Computer monitor as TV, and vice-versa?
December 2, 2009 7:55 PM   Subscribe

Computer monitor as TV, and vice-versa?

My wife and I are now in the market for a new computer monitor that works quite nicely as a television. The idea is to put it in the den/man cave/playroom and utilize it as:

1. The full-time computer monitor for internet browsing, document creation, photo editing, video editing, and motion graphics...


2. A video display so we can sit about 6-8 feet back and watch movies or television.

1080p, 1920x1080, and an HDMI input (to run from the video card to the display) are my requirements; I'm not locked into any particular size, although I certainly don't want to go so big that I can't sit a few feet away and do some writing or webbrowsing.

Other notes: We already have a nice 42" LCD in the living room...Please don't mention the projector idea...I am not loyal to any particular brand, but I'd rather spend a few more dollars to get something better than try to hoard a few dollars and get something lame...the budget in my head is anywhere from $200-$400.

Has anyone had any luck finding something that works well for them?
posted by st starseed to Computers & Internet (11 answers total) 11 users marked this as a favorite
Do you already have an amp/receiver and speakers in the den/man cave/playroom?
posted by box at 8:00 PM on December 2, 2009

we use our 37" samsung tv as a computer monitor (and compute from the couch). it's a little beautiful. i would think a few sizes down (so you can sit close) would be just as good.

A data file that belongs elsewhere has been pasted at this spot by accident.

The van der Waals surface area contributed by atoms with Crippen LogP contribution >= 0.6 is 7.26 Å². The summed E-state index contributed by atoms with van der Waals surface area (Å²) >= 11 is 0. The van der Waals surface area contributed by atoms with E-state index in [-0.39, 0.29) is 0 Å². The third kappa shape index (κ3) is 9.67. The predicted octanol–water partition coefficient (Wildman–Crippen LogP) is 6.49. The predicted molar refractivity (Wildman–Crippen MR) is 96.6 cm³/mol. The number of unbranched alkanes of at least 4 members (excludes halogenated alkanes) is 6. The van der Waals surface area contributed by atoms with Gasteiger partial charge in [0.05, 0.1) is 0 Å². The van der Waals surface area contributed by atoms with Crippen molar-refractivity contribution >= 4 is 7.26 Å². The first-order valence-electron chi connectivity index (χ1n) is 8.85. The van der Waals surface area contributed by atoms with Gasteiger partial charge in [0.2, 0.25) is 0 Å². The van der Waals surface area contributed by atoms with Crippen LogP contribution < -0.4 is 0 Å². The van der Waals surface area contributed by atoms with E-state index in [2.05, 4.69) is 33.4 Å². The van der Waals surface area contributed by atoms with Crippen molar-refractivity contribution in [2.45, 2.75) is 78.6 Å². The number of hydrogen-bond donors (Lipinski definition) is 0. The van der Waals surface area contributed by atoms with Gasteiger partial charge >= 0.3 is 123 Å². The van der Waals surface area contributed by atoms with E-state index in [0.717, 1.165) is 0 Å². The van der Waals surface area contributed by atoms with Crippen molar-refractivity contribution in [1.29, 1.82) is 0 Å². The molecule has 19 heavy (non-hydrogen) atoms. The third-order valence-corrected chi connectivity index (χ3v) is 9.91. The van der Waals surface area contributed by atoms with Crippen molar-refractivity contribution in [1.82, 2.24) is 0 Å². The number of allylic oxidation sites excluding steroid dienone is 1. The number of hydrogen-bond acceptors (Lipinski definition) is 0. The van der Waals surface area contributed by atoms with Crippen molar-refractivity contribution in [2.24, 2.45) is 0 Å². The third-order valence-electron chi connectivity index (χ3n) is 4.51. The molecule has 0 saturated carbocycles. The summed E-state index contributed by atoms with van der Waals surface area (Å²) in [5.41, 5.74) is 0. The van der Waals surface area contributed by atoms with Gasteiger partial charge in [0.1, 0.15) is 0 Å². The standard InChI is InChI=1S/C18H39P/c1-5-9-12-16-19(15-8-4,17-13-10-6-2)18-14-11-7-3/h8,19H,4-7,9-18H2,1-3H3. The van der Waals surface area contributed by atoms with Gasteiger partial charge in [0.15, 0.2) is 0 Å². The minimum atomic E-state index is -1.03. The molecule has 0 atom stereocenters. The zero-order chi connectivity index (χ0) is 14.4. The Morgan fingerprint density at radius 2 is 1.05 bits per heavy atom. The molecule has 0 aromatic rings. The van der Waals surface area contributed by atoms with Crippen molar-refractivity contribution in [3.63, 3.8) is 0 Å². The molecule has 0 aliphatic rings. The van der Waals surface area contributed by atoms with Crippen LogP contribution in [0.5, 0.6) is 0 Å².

posted by nadawi at 8:01 PM on December 2, 2009

I do this in one room. Samsung 245BW (24-inch). Liked it so much I bought two more for work.

It's 1920x1200 / 1920x1080 (aka 1080p) when used as a TV. Which I almost never do, preferring to play digital downloads from the network share most of the time anyway.

I watch today's programming.... tomorrow!
posted by rokusan at 9:30 PM on December 2, 2009 [1 favorite]

I have a 37" Dynex into which I plug my computer so I can occasionally browse from the couch, though it serves as a TV more often. I ended up getting a really good deal on it, but if I hadn't I don't know if I'd have gone with Dynex (though I haven't had any problems with it). 37" is a pretty good size though for a combo TV/monitor. A little smaller might let you comfortably sit a little closer. I don't know if I'd go too much bigger.
posted by solipsophistocracy at 9:33 PM on December 2, 2009

Are you going to be using the computer from the couch as well? A 24" screen would be a bit too small to use from 8'. If you can, get a screen that is native 1920x1200. You will get black bars for 1080p content, but I find that the added space makes up for it. You can net a 24" monitor for less than $200 and a 37" - 40" hdtv for less than $500, and any of these will usually have hdmi. If you need good color reproduction for your image/video work, you should stay away from the TN panels and get a small, but more expensive IPS panel.
posted by palionex at 9:48 PM on December 2, 2009

I'm currently sitting about five feet away from a 32" 720p TV. I've been using it as a computer monitor all day, while lounging in a recliner with my laptop on my lap and a VGA cable running to the TV.

At this distance, I don't think 1080p would be much improvement --- the pixels are already about as small as I can see.

I also have a Dell 24" monitor (1920x1200), and unsurprisingly the TV is much better at being a TV in spite of its lower resolution.

Make sure your HDTV has the right inputs for your computer before you buy it.
posted by qxntpqbbbqxl at 9:55 PM on December 2, 2009

My only computer monitor is a 47" Vizio HDTV. I sit about 7-8 feet away from it. IT'S AWESOME, I don't think I could go back to anything smaller.